During assembly, when the flanges 204 reach the disk 202, they pass through the aperture 203 into full engagement with the disk 202 without interference with the support 76. Outside surface portions of the flanges 204 frictionally engage adjacent portions of the aperture 203 so that the flanges 204, and thereby the advance ring 96, are restrained from rotational movement relative to the aperture 203. However, the interrelationship between the flanges 204 and the aperture 203 is such that the flanges 204 are longitudinally and reciprocally moveable relative to the aperture 203 when the dispenser 26 is compressed relative to housing 12 and the dispenser 26 valve is actuated followed by release of the compression force, as explained previously.

The embodiment shown in FIGS. 31 and 31A is similar to that shown in FIGS. 30 and 30A, except that, in the FIGS. 31 and 31A embodiment, a pair of separate slots 206 are defined in the disk 202, each slot 206 being configured for receipt and slidable engagement with a different one of the flanges 204 when the flanges 204 are aligned and oriented therewith during assembly. Thus, the slots 206 permit longitudinal movement of the flanges 204 relative thereto, but not rotational movement of the flanges 204, as desired. In addition, in the FIGS. 31 and 31A embodiment, the legs 201 are circumferentially combined and replaced to achieve a continuously circumferentially extending sleeve 207 that is integral with the outer edge portions of the disk 202 and that snap fits into a socket (not detailed) formed in the housing 12 adjacent inner surface 18 at distal end 24.

The embodiment shown in FIG. 32 is similar to that shown in FIGS. 31 and 31A. However, here, opposite side portions of the aperture 203 are provided with flange-receiving side pockets, or cut-outs, 208 that restrain the flanges 204, when engaged therewith, from rotation, but that allow flange 204 reciprocation, as desired. In addition, side edge portions 209 of the advance ring 46 are provided with alternating longitudinally extending ridges and valleys which are adapted to matingly engage inside surface portions of legs 201 that are here circumferentially flattened and that have inside surface portions that are correspondingly configured relative to the edge portions 209 whereby the edge portions 209 are engageable therewith, thereby to prevent the advance ring 94 from rotating but not reciprocating relative to housing 12. Here, the relationship between the housing 12, the advance tube 46 (which is not shown in FIGS. 30, 31 and 32) and the advance ring 94 can be such that the ring 94 projects longitudinally down into the region occupied by the legs 201 below the ring 94 and the housing 11.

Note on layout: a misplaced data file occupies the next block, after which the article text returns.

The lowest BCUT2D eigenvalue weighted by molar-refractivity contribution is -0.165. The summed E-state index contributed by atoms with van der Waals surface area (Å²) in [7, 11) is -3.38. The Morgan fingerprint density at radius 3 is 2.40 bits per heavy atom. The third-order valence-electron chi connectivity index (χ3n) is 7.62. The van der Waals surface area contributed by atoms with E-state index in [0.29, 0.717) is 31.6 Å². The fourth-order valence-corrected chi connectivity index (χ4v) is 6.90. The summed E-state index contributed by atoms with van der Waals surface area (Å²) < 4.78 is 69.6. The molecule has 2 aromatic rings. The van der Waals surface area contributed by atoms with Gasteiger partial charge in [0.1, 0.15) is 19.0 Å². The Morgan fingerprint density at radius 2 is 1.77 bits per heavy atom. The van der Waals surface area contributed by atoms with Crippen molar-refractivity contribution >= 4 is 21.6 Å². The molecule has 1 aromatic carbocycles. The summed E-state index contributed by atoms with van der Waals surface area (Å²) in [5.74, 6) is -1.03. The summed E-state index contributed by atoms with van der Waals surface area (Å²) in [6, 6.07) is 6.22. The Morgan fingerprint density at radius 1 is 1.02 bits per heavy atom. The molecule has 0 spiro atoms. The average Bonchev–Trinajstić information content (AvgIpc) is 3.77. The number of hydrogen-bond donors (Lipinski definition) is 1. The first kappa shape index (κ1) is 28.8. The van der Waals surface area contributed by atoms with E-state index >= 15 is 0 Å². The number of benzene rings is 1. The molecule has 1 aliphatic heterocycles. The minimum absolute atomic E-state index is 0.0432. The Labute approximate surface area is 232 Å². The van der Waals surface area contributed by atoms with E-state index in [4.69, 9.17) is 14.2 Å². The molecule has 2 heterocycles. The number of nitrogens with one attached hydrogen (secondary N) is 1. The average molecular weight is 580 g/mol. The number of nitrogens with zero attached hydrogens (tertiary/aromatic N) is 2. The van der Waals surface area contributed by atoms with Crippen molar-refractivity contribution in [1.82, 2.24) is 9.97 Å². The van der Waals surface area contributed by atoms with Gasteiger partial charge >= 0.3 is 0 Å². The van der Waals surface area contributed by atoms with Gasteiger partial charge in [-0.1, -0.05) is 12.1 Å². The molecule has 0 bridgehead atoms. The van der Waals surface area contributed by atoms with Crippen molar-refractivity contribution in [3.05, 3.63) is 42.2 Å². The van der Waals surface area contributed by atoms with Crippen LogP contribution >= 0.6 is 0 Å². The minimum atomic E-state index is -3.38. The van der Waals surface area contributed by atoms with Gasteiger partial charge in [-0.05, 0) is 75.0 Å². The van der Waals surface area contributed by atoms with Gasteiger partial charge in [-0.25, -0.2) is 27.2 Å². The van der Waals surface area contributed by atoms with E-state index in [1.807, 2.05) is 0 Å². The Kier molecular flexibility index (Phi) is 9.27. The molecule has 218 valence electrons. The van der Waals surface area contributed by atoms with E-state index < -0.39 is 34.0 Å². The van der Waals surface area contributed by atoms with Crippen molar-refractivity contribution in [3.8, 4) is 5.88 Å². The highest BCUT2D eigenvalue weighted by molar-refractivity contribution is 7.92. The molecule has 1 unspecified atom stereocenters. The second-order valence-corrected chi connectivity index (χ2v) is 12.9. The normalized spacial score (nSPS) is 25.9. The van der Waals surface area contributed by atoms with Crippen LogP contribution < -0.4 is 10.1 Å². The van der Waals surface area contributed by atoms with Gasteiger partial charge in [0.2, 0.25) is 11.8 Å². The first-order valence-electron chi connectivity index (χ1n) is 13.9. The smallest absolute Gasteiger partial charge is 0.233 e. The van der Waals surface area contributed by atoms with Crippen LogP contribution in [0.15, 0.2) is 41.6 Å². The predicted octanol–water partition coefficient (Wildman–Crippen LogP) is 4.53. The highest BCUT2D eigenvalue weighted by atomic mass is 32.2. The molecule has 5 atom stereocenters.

When in use a device 10 reaches the state where the level display device 32 has advanced to, or nearly to, the lower end of the slot 34, it is desirable to have the device 10 perform in a predictable manner. Two possible modes of operation are illustrated in FIGS. 33 and 34, respectively, and now described. In the presently improved inhalation device, improvements are provided which optionally can be used and which are adapted to achieve such operational modes. Each can be used if desired to regulate movement of the advance tube 46 or 46′ when the tube 46 or 46′ has been advanced to an extent that the level display device 32 is at, or is approaching, the lower end of the longitudinal slot 34 in housing 12.

In one embodiment of the inhalation device 10, a “lock-out” mechanism is provided, such as illustrated in FIG. 33, that prevents the inhalation device from operating. The “lock-out” mechanism is simply and effectively achieved by placing an impediment or stop 210 at the terminus of the helical groove 54 of the advance tube 46. The stop 210 has a lump configuration, such as shown in FIG. 33. When the level display device 32 (not shown in FIG. 33) has advanced (as a result of use of the device 10) to the stop 210, further rotational movement of the advance tube 46 is prevented. Also, movement of studs 96 in groove 98 is prevented, and longitudinal movement of the dispenser 26 is prevented so that medication cannot be dispensed.

In another embodiment of the inhalation device, shown illustratively in FIG. 34, the advance tube 46 is allowed to rotate after the level indicator device 32 has advanced to about the bottom of the longitudinal slot or groove 54. Here, the helical groove 54 in the advance tube 46 at the groove 54 terminus is formed into a circular (or endless) groove 211. When the tube 46 is rotatably advanced in device 10 operation, the groove 211 allows medication to be dispensed from the dispenser 26 (to the extent that any medicament remains in the dispenser 26), yet does not allow the level indicator device 32 (not shown in FIG. 34) to move further down in the slot 34. The groove 211 allows the advance tube 46 to rotate responsive to camming action exerted in the serrated groove 98 by the stud members 96 while the level indicator device 32 remains on “empty” at the bottom of the slot 34.